It all started on one of those miserable wet Monday mornings when, come nine o’clock, half of Melbourne is still strung out bumper-to-bumper along the South-Eastern Freeway. I had just dropped my son Red at school, and as I swung my clapped-out old Renault into Sydney Road the thought of all those Volvo and Camira drivers stewing away behind their windscreen wipers brought a quiet smile to my lips. Not that I bore them any personal animosity, you understand. It was just that if God wanted to punish the eastern suburbs for voting Liberal, She wouldn’t hear me complaining.

I could afford to feel like that because the Brunton Avenue log-jam was miles away. Where I lived, north of town, the toiling masses tended to start their toiling a little earlier in the day, and most of those that still had jobs were already at work. By nine the rush hour had already come and gone. Apart from a few hundred light industrial vehicles and the occasional tram disgorging early shoppers, women in head-scarfs mainly, I had the northbound lane to myself.

Not that I was busting a gut to get to work. No clock was waiting for me to punch it, and I couldn’t see the pile of paper on my desk bursting into flames if left undisturbed a little longer. The fifteen minutes it took me to drive to work provided one of my few moments of solitude all day and I liked to make the most of it. As I drove, I read the paper.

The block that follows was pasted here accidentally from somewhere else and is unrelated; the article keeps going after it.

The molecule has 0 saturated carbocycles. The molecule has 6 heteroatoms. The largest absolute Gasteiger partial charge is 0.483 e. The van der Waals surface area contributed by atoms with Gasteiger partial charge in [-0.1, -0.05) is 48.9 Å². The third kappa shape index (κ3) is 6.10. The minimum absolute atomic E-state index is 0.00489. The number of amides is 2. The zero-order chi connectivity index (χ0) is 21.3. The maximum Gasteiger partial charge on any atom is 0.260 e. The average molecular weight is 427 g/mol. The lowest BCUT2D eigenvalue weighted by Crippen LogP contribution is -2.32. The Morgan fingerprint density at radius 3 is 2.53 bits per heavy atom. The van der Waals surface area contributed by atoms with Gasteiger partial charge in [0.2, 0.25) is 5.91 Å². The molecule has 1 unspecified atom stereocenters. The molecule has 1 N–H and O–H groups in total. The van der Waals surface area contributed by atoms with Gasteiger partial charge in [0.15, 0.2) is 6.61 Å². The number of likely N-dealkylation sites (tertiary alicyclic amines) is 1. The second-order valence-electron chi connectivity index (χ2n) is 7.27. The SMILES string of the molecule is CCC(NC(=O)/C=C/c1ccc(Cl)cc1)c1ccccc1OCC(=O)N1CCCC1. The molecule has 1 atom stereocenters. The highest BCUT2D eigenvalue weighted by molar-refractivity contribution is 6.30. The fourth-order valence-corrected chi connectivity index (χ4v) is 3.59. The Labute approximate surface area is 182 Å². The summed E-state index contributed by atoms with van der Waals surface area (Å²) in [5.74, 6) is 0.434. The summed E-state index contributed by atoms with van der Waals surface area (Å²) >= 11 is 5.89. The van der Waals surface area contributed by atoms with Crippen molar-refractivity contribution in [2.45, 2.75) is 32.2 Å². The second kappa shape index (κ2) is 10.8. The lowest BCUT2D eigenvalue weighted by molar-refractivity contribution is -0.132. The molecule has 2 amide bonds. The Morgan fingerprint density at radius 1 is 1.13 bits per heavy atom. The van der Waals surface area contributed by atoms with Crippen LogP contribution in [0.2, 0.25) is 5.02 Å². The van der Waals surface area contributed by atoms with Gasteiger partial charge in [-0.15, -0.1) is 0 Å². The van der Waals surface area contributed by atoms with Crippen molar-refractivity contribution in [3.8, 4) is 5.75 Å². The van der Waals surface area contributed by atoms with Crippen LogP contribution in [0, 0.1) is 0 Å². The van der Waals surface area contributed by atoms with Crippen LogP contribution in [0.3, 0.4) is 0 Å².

This was less dangerous than it sounds. I’d already studied the broadsheets over breakfast, and the
Sun
was the kind of tabloid easily absorbed while doing something else—shelling peas, for instance, or operating a lathe. I had it spread open on the passenger seat beside me, and whenever I hit a red light or got stuck behind a slow-moving tram I skimmed a couple of pages. The spring racing carnival had just begun, so the emphasis was on horseflesh, fashion and catering. Just A Dash was favourite, black was big, and interesting things were being done with asparagus. Agreement was unanimous— four years in and the eighties were holding firm as the most exciting decade ever.

The Bell Street lights had changed and I was halfway across the intersection when my eye caught a name buried in a two-paragraph news brief at the bottom of page seventeen. That was when I first encountered the name Ekrem Bayraktar. Not that it meant anything to me at the time. It was the other name that got my attention. I snatched up the page, draped it over the steering wheel and turned my concentration away from the road long enough to constitute a serious threat to public safety. This is what I read.

BOOK: Stiff